Academic posters are widely used, typically in academic conferences, as a way to summarize and concisely present information in order to generate a larger discussion.
These posters are usually a mixture of brief text mixed with tables, graphs, pictures, etc. When these posters are presented at conferences, the poster author(s) stand with the poster while other conference attendees come by and view the presentation and have the opportunity to comment and ask the poster author(s) questions.
The website, posterpresentations.com, provides a variety of templates that allow you to turn a PowerPoint into an academic poster. Choose from a variety of templates, poster sizes, and color schemes, then add your text, pictures, graphics, and figures. Check with your instructors to see if there are specific requirements for your posters before you get started.
Your poster should include:
An abstract is a concise summary of your paper. An effective abstract will inform the reader of the scientific hypothesis being tested, the purpose, or “why”, of the study, the main methods, important results and conclusions in only one paragraph. When writing an abstract for a publication or presentation, there is always a maximum word or character count. Many scientists choose to write the abstract last.
Different fields of science have slightly different requirements and formats for abstracts. Here is a general guideline:
A good introduction section should do two things. First, it provides context for your work by describing what is already known in the field, as well as an unknown that your research is addressing. The latter is often called the gap in knowledge. Second, it should identify your scientific question and hypothesis. Usually, the introduction starts broadly, describing the work of other scientists. It is important to summarize this work (do not quote) and to properly cite the work.
When writing your introduction, it is often helpful to start at the end. Identify your scientific question, your hypothesis and the gap of knowledge first. Then brainstorm what you will need to tell your readers in terms of context and background.
For your lab poster, your materials and methods section will detail your analysis of the data. Since this is a poster and not an article, you do not need to worry about including all the details and can keep it pretty brief. Don’t provide any of your results, just the methods. Scientists usually write this section of their paper first, followed by the results section. Some other things you might include would be what type of statistical analysis you decided to do.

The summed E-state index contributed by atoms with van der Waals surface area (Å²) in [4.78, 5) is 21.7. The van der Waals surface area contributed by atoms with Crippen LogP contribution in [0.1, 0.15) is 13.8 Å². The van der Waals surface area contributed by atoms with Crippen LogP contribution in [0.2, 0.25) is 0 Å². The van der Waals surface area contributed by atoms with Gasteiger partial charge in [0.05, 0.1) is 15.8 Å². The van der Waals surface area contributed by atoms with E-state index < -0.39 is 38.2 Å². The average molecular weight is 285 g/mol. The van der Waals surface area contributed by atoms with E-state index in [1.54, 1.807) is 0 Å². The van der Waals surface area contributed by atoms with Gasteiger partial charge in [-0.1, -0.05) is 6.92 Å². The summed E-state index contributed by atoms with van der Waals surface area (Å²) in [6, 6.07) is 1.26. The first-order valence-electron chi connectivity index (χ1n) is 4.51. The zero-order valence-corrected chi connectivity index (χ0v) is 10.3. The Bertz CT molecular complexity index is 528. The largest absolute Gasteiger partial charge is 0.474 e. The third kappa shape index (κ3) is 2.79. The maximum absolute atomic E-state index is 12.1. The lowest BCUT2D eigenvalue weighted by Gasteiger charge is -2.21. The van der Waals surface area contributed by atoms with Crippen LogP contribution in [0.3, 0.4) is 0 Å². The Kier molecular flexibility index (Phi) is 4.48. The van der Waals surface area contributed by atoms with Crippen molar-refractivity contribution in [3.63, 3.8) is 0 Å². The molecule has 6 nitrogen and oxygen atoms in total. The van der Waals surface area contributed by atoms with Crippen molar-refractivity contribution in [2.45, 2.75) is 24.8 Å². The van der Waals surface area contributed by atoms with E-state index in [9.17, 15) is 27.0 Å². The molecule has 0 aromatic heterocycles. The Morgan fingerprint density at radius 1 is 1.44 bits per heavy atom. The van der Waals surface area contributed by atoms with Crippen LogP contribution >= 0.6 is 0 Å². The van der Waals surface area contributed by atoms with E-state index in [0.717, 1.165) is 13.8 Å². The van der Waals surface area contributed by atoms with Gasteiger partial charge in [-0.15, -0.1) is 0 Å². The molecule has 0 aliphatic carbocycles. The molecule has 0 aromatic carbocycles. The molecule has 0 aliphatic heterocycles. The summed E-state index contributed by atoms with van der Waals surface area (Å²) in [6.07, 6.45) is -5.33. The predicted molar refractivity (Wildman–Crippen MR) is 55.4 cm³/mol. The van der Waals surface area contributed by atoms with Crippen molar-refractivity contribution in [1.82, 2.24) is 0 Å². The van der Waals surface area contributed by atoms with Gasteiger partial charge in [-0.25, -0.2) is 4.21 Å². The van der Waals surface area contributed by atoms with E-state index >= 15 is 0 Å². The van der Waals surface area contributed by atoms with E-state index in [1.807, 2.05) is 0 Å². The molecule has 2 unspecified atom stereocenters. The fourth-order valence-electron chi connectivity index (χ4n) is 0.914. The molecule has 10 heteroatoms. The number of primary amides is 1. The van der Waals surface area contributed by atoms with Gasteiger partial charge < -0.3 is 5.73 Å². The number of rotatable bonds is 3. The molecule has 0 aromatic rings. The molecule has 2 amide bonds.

The Results section is where you will detail your data in the form of figures, tables and written text. Begin by creating your tables and figures. Place the figures and tables in order of how you want to present them and name them Figure 1, Figure 2, Table 1, Table 2, etc.
In your written narrative of the results, you should go through each figure in order, emphasizing any important results from each one. As you discuss each figure, you will reference the figure or table in parentheses. For example: “RT-PCR analysis shows an increase in gene expression for gene X (Fig 2).” It is important that you present your data clearly and in a logical manner.
Have fun playing around with how to organize your figures with the text to make the poster look professional. You need a minimum of 2 figures for your poster.
The discussion section of the paper is your chance to analyze and interpret your results. Consider the following questions when writing your discussion:
All the references that you cite on your poster must be present in a References section. The reference section can be listed in either alphabetical order or by order of appearance. Most of your sources will be scientific journals and should use the following format:
Authors (year) “Title.” Journal Name, vol. #, page #s, DOI
Example of an online article that is also in print:
Haussecker D., Huang Y., Lau A., Parameswaran P., Fire A. Z. and M. A. Kay (2010) “Human tRNA-derived small RNAs in the global regulation of RNA silencing.” RNA, Vol. 16, page 637-695, doi:10.1261/rna.2000810
Example of an article that is online only:
Marianes, A. and A. C. Spradling (2013) “Physiological and stem cell compartmentalization within the Drosophila midgut.” eLife, doi:10.7554/eLife.00886
To save space on our posters, we will number our references 1 through 5 and use the numbers as citations throughout the text of your poster.
Here's some tips to make your poster eye-catching and easily readable: